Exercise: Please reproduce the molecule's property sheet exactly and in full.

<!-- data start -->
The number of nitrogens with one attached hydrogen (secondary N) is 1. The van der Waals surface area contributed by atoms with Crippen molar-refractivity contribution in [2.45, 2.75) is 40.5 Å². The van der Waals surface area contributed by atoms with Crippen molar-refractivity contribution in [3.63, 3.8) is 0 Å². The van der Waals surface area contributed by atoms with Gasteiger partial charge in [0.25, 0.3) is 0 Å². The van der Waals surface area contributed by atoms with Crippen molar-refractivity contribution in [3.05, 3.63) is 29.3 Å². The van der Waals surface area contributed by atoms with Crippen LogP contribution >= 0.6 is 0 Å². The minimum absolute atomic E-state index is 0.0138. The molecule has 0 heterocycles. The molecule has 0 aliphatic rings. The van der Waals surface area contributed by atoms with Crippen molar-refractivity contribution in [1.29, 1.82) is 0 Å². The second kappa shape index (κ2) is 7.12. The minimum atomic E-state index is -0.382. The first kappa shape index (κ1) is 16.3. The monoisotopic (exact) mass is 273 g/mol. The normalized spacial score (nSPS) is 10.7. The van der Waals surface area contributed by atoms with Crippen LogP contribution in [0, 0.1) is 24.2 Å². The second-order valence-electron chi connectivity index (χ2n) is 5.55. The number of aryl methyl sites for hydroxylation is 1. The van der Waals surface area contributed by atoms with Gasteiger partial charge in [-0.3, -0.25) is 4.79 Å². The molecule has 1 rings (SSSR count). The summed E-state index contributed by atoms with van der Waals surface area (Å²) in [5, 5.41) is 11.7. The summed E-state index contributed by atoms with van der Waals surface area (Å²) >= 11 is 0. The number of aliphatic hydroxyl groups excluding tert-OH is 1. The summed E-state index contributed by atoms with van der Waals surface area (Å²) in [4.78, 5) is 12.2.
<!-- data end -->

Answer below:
The number of nitrogens with one attached hydrogen (secondary N) is 1. The van der Waals surface area contributed by atoms with Crippen molar-refractivity contribution in [2.45, 2.75) is 40.5 Å². The van der Waals surface area contributed by atoms with Crippen molar-refractivity contribution in [3.63, 3.8) is 0 Å². The van der Waals surface area contributed by atoms with Gasteiger partial charge in [0.25, 0.3) is 0 Å². The van der Waals surface area contributed by atoms with Crippen molar-refractivity contribution in [3.05, 3.63) is 29.3 Å². The van der Waals surface area contributed by atoms with Crippen LogP contribution >= 0.6 is 0 Å². The minimum absolute atomic E-state index is 0.0138. The molecule has 0 heterocycles. The molecule has 0 aliphatic rings. The van der Waals surface area contributed by atoms with Crippen molar-refractivity contribution in [1.29, 1.82) is 0 Å². The second kappa shape index (κ2) is 7.12. The minimum atomic E-state index is -0.382. The first kappa shape index (κ1) is 16.3. The monoisotopic (exact) mass is 273 g/mol. The normalized spacial score (nSPS) is 10.7. The van der Waals surface area contributed by atoms with Crippen LogP contribution in [0, 0.1) is 24.2 Å². The second-order valence-electron chi connectivity index (χ2n) is 5.55. The number of aryl methyl sites for hydroxylation is 1. The van der Waals surface area contributed by atoms with Gasteiger partial charge in [-0.3, -0.25) is 4.79 Å². The molecule has 1 rings (SSSR count). The summed E-state index contributed by atoms with van der Waals surface area (Å²) in [5, 5.41) is 11.7. The summed E-state index contributed by atoms with van der Waals surface area (Å²) >= 11 is 0. The number of aliphatic hydroxyl groups excluding tert-OH is 1. The summed E-state index contributed by atoms with van der Waals surface area (Å²) in [4.78, 5) is 12.2.